On January 15, 2002, before reporting to work, Dark experienced an "aura," which typically preceded an epileptic seizure by an hour or more approximately half of the time. Dark failed to tell anyone at work about the possibility of his suffering from a seizure, and he fell unconscious because of a seizure later that day while driving a truck at work. Although nobody was injured, a doctor retained by the county to examine Dark concluded that his condition imposed limitations on Dark’s ability to do his job.
The county fired Dark, stating that he could not perform the essential functions and duties of his position, and that his continued employment posed a threat to the safety of others. Dark sued the county under the Americans With Disabilities Act.
Reversing the federal district court’s dismissal of his claim, the U.S. Court of Appeals for the 9th Circuit in Portland found that factual issues existed as to whether the county could have reasonably accommodated his condition, such as by a temporary reassignment or medical leave. Thus, Dark was entitled to a trial on his claim. Dark v. Curry County Road Dep’t, 9th Cir., No. 04-36087 (7/6/06).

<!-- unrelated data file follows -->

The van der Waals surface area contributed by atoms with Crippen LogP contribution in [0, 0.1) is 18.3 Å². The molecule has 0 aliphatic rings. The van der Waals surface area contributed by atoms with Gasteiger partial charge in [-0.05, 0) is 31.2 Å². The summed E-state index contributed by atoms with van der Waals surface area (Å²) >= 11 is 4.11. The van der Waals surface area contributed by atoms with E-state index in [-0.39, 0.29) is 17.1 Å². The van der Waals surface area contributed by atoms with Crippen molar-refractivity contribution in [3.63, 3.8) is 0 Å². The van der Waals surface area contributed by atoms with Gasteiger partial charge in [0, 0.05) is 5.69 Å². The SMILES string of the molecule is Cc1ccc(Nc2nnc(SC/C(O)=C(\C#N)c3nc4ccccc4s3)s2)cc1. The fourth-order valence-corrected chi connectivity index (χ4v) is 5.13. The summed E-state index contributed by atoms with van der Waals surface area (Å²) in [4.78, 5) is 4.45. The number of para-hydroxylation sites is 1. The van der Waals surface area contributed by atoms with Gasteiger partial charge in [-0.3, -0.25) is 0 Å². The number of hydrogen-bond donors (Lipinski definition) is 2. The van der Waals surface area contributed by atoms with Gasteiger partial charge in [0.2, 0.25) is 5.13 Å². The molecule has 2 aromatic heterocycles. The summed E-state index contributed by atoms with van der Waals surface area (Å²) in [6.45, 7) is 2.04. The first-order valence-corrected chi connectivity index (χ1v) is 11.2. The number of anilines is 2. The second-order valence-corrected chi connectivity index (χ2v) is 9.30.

Impact: Employers are advised to always consider reasonable accommodations that may permit the continued employment of protected disabled employees.
Workforce Management, July 31, 2006, p. 11 -- Subscribe Now!